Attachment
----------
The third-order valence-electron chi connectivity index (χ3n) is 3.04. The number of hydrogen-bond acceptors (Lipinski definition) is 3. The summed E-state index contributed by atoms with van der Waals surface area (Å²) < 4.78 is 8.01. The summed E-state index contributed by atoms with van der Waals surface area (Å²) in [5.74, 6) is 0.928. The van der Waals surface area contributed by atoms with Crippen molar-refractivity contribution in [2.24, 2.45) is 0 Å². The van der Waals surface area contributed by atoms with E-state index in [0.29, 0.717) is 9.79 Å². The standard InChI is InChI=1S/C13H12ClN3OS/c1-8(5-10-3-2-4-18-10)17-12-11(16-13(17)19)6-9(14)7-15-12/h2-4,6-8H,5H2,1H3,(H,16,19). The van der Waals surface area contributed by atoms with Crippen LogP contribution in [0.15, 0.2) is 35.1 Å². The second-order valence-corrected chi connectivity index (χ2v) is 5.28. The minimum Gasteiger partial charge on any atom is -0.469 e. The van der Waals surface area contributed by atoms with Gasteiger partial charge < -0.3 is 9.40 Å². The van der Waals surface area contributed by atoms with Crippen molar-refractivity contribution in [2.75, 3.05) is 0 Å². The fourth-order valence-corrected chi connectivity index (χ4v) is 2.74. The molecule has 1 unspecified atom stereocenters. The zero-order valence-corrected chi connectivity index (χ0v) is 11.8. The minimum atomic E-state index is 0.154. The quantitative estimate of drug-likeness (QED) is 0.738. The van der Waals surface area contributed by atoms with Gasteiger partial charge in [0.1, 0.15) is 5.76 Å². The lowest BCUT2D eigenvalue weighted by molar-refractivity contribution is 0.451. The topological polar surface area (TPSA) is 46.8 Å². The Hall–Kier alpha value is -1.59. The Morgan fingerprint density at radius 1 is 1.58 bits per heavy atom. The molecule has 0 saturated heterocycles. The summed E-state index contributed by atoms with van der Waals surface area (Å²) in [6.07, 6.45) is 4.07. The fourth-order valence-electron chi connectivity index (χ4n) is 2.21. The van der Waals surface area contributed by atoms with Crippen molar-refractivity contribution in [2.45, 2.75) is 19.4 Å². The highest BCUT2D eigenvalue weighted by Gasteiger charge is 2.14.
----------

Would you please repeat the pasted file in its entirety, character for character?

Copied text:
The third-order valence-electron chi connectivity index (χ3n) is 3.04. The number of hydrogen-bond acceptors (Lipinski definition) is 3. The summed E-state index contributed by atoms with van der Waals surface area (Å²) < 4.78 is 8.01. The summed E-state index contributed by atoms with van der Waals surface area (Å²) in [5.74, 6) is 0.928. The van der Waals surface area contributed by atoms with Crippen molar-refractivity contribution in [2.24, 2.45) is 0 Å². The van der Waals surface area contributed by atoms with E-state index in [0.29, 0.717) is 9.79 Å². The standard InChI is InChI=1S/C13H12ClN3OS/c1-8(5-10-3-2-4-18-10)17-12-11(16-13(17)19)6-9(14)7-15-12/h2-4,6-8H,5H2,1H3,(H,16,19). The van der Waals surface area contributed by atoms with Crippen LogP contribution in [0.15, 0.2) is 35.1 Å². The second-order valence-corrected chi connectivity index (χ2v) is 5.28. The minimum Gasteiger partial charge on any atom is -0.469 e. The van der Waals surface area contributed by atoms with Gasteiger partial charge < -0.3 is 9.40 Å². The van der Waals surface area contributed by atoms with Crippen molar-refractivity contribution in [2.75, 3.05) is 0 Å². The fourth-order valence-corrected chi connectivity index (χ4v) is 2.74. The molecule has 1 unspecified atom stereocenters. The zero-order valence-corrected chi connectivity index (χ0v) is 11.8. The minimum atomic E-state index is 0.154. The quantitative estimate of drug-likeness (QED) is 0.738. The van der Waals surface area contributed by atoms with Gasteiger partial charge in [0.1, 0.15) is 5.76 Å². The lowest BCUT2D eigenvalue weighted by molar-refractivity contribution is 0.451. The topological polar surface area (TPSA) is 46.8 Å². The Hall–Kier alpha value is -1.59. The Morgan fingerprint density at radius 1 is 1.58 bits per heavy atom. The molecule has 0 saturated heterocycles. The summed E-state index contributed by atoms with van der Waals surface area (Å²) in [6.07, 6.45) is 4.07. The fourth-order valence-electron chi connectivity index (χ4n) is 2.21. The van der Waals surface area contributed by atoms with Crippen molar-refractivity contribution in [2.45, 2.75) is 19.4 Å². The highest BCUT2D eigenvalue weighted by Gasteiger charge is 2.14.